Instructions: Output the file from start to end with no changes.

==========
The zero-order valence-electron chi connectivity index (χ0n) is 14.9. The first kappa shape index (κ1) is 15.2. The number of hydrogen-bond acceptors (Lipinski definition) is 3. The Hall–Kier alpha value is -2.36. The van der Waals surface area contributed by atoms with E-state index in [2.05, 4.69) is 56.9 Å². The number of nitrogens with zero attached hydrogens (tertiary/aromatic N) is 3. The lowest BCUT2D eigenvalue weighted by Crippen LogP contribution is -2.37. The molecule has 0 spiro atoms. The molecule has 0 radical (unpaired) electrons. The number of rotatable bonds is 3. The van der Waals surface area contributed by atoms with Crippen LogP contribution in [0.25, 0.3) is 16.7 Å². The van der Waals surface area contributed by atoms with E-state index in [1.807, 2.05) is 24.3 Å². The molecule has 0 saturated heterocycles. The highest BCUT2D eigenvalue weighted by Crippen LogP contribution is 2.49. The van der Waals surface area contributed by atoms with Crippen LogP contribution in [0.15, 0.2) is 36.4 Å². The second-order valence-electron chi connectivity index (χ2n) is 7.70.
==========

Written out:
The zero-order valence-electron chi connectivity index (χ0n) is 14.9. The first kappa shape index (κ1) is 15.2. The number of hydrogen-bond acceptors (Lipinski definition) is 3. The Hall–Kier alpha value is -2.36. The van der Waals surface area contributed by atoms with E-state index in [2.05, 4.69) is 56.9 Å². The number of nitrogens with zero attached hydrogens (tertiary/aromatic N) is 3. The lowest BCUT2D eigenvalue weighted by Crippen LogP contribution is -2.37. The molecule has 0 spiro atoms. The molecule has 0 radical (unpaired) electrons. The number of rotatable bonds is 3. The van der Waals surface area contributed by atoms with Crippen LogP contribution in [0.25, 0.3) is 16.7 Å². The van der Waals surface area contributed by atoms with E-state index in [1.807, 2.05) is 24.3 Å². The molecule has 0 saturated heterocycles. The highest BCUT2D eigenvalue weighted by Crippen LogP contribution is 2.49. The van der Waals surface area contributed by atoms with Crippen LogP contribution in [0.15, 0.2) is 36.4 Å². The second-order valence-electron chi connectivity index (χ2n) is 7.70.